Capezio's 125th anniversary gala (held last night at NYC's City Center) was a star-studded event. Nigel Lythgoe accepted their 125th Anniversary Award on behalf of the Dizzy Feet Foundation and Tommy Tune received the 61st Capezio Dance Award, presented by Ann Reinking. Highlights of the gala included performances by The Rockettes, Mandy Moore (and Break the Floor/JUMP dancers), Twitch, Nick Lazzarini, tapper Cartier Wiliams, Mr. Wiggles, Rock Steady Crew, Dana Moore, Bad Boys of Dance, Momix, Desmond Richardson (who knew he could sing?), Martine Van Hamel, Daniel Ulbricht and ABT's Misty Copeland, Jared Mathews and Craig Salstein, and so, so, so many more. Basically, it was A LOT of awesome dance.

But one of my favorite moments of the night came at the very beginning, when we watched a behind-the-scene video of the Capezio factory, including workers hand-making pointe shoes. As you can probably relate, I've worn a lot of pointe shoes in my day, and it was neat to see the TLC that goes into each pair.

A few interesting tid bits from the evening:

--Anna Pavlova came to the Capezio factory when she toured the US and wanted new shoes.

--The Ziegfeld Follies wore Capezio shoes.

--Isadora Duncan wore Capezio-made customized sandals.

--ABT corps de ballet dancer Nicole Graniero goes through 230 pairs (roughly) of pointe shoes in one year.

After the show, a few of the Dance Media editors were discussing our old pointe shoes. Turns out, we all still have them. (Are we hoarders or just nostalgic??) My first pair is hanging on my door knob to my old bedroom, and others I decorated with pink glitter as centerpieces for my bat mitzvah party—they're still around. (Total disclaimer, I even have a pair of autographed danced-in pointe shoes from PA Ballet principal Amy Aldridge on my desk at work, and one of my best friends collects autographed shoes.) Another woman created a pointe-shoe waterfall over her bed frame in her childhood bedroom, and another editor used them as shelving decoration.  What have you done with your old shoes? Have you saved those (painful and blistered) memories, or thrown them out?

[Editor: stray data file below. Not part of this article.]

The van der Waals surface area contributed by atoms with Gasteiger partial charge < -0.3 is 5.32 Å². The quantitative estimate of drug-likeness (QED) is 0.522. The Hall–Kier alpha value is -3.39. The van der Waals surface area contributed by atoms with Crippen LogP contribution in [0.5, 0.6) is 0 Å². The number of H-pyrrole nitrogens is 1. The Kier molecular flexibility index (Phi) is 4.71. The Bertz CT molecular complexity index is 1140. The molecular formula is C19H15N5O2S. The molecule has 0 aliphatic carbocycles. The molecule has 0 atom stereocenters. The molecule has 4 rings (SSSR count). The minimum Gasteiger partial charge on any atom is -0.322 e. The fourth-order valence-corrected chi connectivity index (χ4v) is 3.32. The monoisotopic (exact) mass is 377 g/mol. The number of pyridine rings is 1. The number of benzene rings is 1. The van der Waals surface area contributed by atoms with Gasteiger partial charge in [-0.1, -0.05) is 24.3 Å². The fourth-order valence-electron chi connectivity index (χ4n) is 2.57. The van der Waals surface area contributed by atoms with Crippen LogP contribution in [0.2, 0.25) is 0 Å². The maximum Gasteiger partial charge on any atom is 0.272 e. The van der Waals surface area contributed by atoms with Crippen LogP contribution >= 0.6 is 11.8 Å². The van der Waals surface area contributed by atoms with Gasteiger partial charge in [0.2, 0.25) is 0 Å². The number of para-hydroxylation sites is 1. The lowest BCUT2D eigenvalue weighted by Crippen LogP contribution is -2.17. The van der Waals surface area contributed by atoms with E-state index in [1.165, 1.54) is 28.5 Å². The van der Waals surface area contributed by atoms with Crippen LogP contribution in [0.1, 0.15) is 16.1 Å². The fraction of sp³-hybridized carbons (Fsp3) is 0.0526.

Photo of pointe shoes decorated by Alliza Charbonneau, called "Degas Emulation" for The National Museum of Dance's pointe shoe decorating contest. (Winners will be on display through November.) Also, Ballet West holds a "Shoe-In" each year and invites local artists to create work inspired by the pointe shoes. Pretty cool.  Have you held a pointe-shoe decorating contest at your studio? Tell us about it! It could be a great activity for birthday parties, or a way to keep kids occupied during open houses or registration sessions. 

 

 

Introducing and teaching rhythm can seem easy, but in reality it can prove to be a complicated concept—especially for younger dancers to grasp. At Ballet Hispánico's School of Dance in New York City, Los Explorers for 3- to 5-year-olds uses classic salsa and tango music to help kids acquire rhythmic awareness.

Here Rebecca Tsivkin, early childhood programs associate, and Kiri Avelar, associate school director, offer exercises to help youngsters feel the beat.

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Dance Buzz
Panelists (left to right): Emily Nusbaum, Eric Kupers, Judith Smith, Deborah Karp and Suzanna Curtis. Photo by Aiano Nakagawa, courtesy of Luna Dance Institute

This past Saturday, I visited Luna Dance Institute in Berkeley, California, to attend the Dance & Disability Discourse & Panel—a discussion with five artists, educators and researchers about access and equity for disabled students in dance education. Here are three statements from the discussion that I found eye-opening.

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How-To